Graveyard Gossip

Steyning history. Graveyard gossip: hear about the lives of our forebears

Steyning’s social history is being brought alive through a new project, organised entirely by local volunteers for the community.

The Friends of Steyning Parish Church, together with the Steyning Museum, are launching a brand new app giving insight into the lives of people who lived in Steyning decades, or hundreds of years, ago. The project represents a long-standing and close collaboration between the Museum and the Friends.

The new app will go live on 1st June 2022 as part of the Steyning Festival and provide a half hour self-guided tour through the churchyard of St. Andrew’s and St Cuthman’s.

You will be able to take a glimpse into the past by hearing about some of the town’s previous inhabitants who are buried in the churchyard. All you will need is a smart phone, and there will be no charge.

The app follows the success of the Graveyard Gossip leaflets, written by Lois Roemer, a volunteer researcher at the museum, which outline the lives of some 21 inhabitants of the parish graveyard and which have been published and distributed by the Friends of Steyning Parish Church.

The idea to share such information with visitors grew from a basic leaflet, which fellow Museum volunteer, Helen Coutrouzas, received from her Yorkshire cousin noting the names, dates of birth and death of those buried in their local churchyard. This was enough to sow a seed in the minds of Lois and Lesley Slater, also a keen Museum volunteer.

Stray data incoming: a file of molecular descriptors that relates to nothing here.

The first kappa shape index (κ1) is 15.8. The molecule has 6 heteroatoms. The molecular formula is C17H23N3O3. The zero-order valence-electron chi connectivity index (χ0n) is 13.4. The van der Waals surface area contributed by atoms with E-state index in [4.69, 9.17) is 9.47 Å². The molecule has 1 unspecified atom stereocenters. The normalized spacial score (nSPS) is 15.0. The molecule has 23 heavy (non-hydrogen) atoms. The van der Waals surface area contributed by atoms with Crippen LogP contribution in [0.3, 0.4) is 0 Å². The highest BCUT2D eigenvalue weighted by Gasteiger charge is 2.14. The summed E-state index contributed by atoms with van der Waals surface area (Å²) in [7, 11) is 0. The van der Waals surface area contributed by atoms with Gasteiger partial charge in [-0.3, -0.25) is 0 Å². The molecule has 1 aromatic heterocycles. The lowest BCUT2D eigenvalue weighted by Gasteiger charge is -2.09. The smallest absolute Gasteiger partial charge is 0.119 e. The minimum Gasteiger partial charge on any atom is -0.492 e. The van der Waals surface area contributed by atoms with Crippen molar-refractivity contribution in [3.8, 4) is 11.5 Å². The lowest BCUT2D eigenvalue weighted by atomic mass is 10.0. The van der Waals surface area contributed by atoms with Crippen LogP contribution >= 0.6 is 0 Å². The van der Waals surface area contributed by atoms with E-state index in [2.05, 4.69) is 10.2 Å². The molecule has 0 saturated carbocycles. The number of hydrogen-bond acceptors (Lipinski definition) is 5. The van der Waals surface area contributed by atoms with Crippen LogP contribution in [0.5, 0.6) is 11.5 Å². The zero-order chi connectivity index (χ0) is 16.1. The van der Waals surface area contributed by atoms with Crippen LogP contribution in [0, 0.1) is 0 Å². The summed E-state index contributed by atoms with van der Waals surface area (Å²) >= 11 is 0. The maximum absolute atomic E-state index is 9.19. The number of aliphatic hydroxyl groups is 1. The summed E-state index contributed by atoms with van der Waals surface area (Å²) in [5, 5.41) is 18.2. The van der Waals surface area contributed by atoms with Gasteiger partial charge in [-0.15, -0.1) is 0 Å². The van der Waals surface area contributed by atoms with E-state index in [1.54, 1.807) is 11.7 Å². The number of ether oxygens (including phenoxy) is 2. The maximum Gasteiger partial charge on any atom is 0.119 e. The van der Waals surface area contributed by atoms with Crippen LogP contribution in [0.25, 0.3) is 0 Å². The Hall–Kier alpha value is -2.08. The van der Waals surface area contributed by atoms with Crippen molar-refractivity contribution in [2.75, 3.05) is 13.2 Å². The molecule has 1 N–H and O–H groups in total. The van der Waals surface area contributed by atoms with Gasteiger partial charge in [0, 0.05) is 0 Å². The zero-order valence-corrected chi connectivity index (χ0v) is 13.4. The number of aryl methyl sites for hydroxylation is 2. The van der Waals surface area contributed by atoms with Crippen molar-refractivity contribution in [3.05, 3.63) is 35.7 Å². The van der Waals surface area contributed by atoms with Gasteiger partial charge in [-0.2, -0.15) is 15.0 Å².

Lois explains: “I’ve always wanted to know more about our ancestors and so was naturally interested in the lives of those buried locally.” She continues: “I gradually built up details around the 1300 people buried in the Parish churchyard through In this way, I developed a picture of local people’s lives, their occupations and family ties, gaining insight into their hopes and fears, stresses and strains. There are examples of great bravery and excitement as well as sadness and hardship. What began as a passing interest became addictive!”

Meanwhile, Lesley had been taking photos of some of the gravestones. She says: “I could see the potential of what we were doing. Lois had all this fascinating information and I had some photos. Besides, the Museum frequently had questions from people tracing their family history so there was clear demand. So then I combined Lois’s words with my
photos and the leaflets started to take shape.”

Lois explains how the title came about: “The information provided is as accurate as possible, but given we are talking about people who lived long ago it’s impossible to get the details checked for sure. So Lesley suggested we call them ‘Graveyard Gossip’, which I agreed was perfect. And to our delight, each print run has been snapped up!”

Nick Quinn, another Museum volunteer, became involved more recently and suggested the ‘Gossip’ leaflets could work as an app. He was already providing technical help to the Museum to create an audio guide for some of its artefacts and says:

“The success of the audio guide made me realise there was an appetite for more. The Graveyard Gossip leaflets were really popular and I knew Lois had plenty more tales in the pipeline and so the idea grew. We enlisted speakers to tell the stories of Steyning’s former residents and recorded their voices.”

“The app talks about 24 entirely new personalities, such as the crafty smuggler, a pilot undertaking secret missions, and a soldier who returned from WW1 only to die of pleurisy when he got home. Insight into these exciting local characters will feature in our app going live on 1 st June.”

The app is created using Echoes technology and the tours are suitable for all ages. There is no charge, although donations will be welcome. A written transcript of the audio tour will be available at the Museum for use during visits.

To access this tour please click the following link.